Alfred Krupp, scion of the eponymous German armaments dynasty and inventor of the first cannon gun made of cast steel, is reputed to have remarked that cannon guns were not manufactured for future generations of children to play upon in town squares.
Successive generations of Irish children have, however, been among those who have defied his prediction by cavorting on the many cannon guns that were transported to Ireland after the Crimean War of 1854-1856.
More than 20 guns captured from the Russians during that war are on display in Irish towns and cities.
Seven are in the grounds of Army barracks, but the remainder are prominently positioned in public parks or in town centres. Galway, Limerick and Waterford each have two Crimean cannons, and others have ended up in Birr, Bunratty, Cobh, Dún Laoghaire, Ennis, Newry, Tralee and Trim.
Most of the guns were captured after the siege of Sevastapol (formerly Sebastopol) in September 1855. They were presented as war trophies to city corporations and town councils in Ireland, Britain, Canada and Australia. The High Sheriff of Galway, PS Comyn, told the local town commissioners that the iron carriages necessary to carry the guns on the last leg of their long journey from the Russian Empire’s main Black Sea port to Europe’s westernmost city would be made “at his own sole expense”, the Galway Mercury reported in June 1857.
“The Sebastopol Trophies”, as they became known in Galway, were taken from the rail terminal to the nearby Square in a procession led by the high sheriff, town commissioners and other local authorities at the beginning of August 1857.
“After the guns were received and placed in position upon the terrace fronting the Railway Hotel, the [army and navy] pensioners and police fired three volleys over the trophies”, reported the Galway Vindicator and Connaught Advertiser.
The chairman of the Town Commissioners, the Rev Peter Daly, said that the cannons would remain in the Square “as perpetual memorials to English and Irish valour”. At a follow-up banquet in the Town Hall “after ample justice had been done to the solids and liquids and the fire of champagne corks had somewhat subsided”, Fr Daly said he “wished to draw no national distinctions” as he proposed toasts to Queen Victoria and her consort, to the army and navy, to the high sheriff and to “the Ladies”.
The Crimean veterans present were toasted by the high sheriff, who had brought the guns from Greenwich. He described the veterans as the “Heroes of Sebastopol” and he said that they “had been often exposed to the deadly fire of those guns they had that day inaugurated”.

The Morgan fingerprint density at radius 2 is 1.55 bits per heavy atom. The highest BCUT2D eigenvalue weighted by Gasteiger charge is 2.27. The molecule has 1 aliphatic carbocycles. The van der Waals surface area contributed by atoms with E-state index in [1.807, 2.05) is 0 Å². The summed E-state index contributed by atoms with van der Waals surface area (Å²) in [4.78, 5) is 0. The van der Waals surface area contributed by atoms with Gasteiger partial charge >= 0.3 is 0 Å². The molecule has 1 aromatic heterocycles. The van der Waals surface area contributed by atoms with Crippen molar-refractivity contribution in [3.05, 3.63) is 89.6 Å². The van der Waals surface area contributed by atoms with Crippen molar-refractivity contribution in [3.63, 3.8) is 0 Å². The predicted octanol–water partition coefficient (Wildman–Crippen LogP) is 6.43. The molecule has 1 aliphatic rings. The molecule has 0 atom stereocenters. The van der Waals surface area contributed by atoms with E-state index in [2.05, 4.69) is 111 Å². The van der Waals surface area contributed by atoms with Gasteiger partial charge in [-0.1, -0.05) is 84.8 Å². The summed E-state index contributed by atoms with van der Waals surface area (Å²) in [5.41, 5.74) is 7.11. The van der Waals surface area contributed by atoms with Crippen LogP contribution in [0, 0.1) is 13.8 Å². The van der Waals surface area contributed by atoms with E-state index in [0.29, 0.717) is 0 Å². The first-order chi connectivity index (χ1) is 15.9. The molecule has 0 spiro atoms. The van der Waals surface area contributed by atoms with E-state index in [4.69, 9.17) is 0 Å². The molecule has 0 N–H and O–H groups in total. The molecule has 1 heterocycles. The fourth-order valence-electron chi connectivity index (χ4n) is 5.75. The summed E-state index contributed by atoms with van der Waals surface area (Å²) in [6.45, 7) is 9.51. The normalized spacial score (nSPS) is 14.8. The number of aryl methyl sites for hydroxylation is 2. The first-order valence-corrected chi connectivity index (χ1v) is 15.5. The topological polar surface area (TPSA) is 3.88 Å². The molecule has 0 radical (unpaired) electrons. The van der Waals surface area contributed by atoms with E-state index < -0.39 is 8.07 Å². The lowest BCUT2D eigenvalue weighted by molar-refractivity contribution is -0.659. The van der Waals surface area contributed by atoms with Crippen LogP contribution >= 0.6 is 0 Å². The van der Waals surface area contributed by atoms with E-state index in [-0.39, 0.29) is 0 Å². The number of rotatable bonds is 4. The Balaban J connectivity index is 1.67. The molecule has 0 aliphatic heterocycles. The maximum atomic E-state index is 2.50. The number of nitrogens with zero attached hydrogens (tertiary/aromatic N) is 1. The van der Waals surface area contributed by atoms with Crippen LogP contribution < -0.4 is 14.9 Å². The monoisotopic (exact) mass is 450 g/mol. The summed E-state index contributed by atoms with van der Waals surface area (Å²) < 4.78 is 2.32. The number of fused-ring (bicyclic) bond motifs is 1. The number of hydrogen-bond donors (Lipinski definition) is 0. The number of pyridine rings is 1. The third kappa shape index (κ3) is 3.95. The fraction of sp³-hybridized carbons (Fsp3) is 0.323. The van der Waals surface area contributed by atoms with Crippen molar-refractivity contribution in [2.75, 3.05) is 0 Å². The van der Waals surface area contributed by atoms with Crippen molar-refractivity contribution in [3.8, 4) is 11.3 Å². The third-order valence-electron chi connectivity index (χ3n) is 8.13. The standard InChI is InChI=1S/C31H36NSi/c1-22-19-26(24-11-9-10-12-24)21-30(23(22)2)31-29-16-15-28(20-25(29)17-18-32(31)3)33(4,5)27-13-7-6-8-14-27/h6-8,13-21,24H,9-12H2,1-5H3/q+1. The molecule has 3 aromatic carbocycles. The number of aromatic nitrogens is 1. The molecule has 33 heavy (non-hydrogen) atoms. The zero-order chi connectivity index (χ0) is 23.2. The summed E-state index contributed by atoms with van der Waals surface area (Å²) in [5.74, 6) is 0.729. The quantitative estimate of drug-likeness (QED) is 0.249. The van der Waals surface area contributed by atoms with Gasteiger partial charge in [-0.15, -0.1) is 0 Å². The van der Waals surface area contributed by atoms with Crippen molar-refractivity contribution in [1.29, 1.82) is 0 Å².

More than one-third of the British forces in the Crimean War were Irishmen. The British expeditionary force included eight Irish regiments. An estimated 7,000 of the 30,000 Irishmen who went there were killed. A Sgt Goggins of the Connaught Rangers told a homecoming banquet in his native Tuam that “his regiment landed 800 strong and 85 men only returned alive”, the Tuam Herald recorded in November 1856.
Two Irish journalists, William Howard Russell, from Tallaght, and Edwin Lawrence Godkin, from Co Wicklow, were foremost in highlighting the deaths and carnage in their reporting from Crimea for the London Times and the London Daily News respectively. “At thirty-five minutes past eleven not a British soldier, except the dead and the dying, was left in front of the Muscovite guns”, wrote Russell in his report on the charge of the Light Brigade in the London Times in November 1854. It was this report that inspired Alfred, Lord Tennyson’s famous poem The Charge of the Light Brigade.
The reporting of Russell and Godkin prompted the government to ask Florence Nightingale to go to Crimea as head of a new nursing service. She was soon joined there by 15 Irish Sisters of Mercy who worked as volunteer nurses. They were led by Mother Aloysius Doyle, from Carlow, who later founded the order’s convent in Gort, Co Galway.
“Neither pen nor tongue can describe the agony and anguish of this awful crisis”, wrote Mother Doyle. “Many died immediately after being brought in. Their moans would pierce your heart. They may well be called ‘The Martyrs of the Crimea’”.
Alfred Krupp, who was nicknamed “the cannon king”, died in 1887 having sold more than 3,000 guns to Russia.
Crimean cannons are still playthings for children in Ireland, including, perhaps, children who have been displaced from their homes in Ukraine and Crimea by modern Russian guns.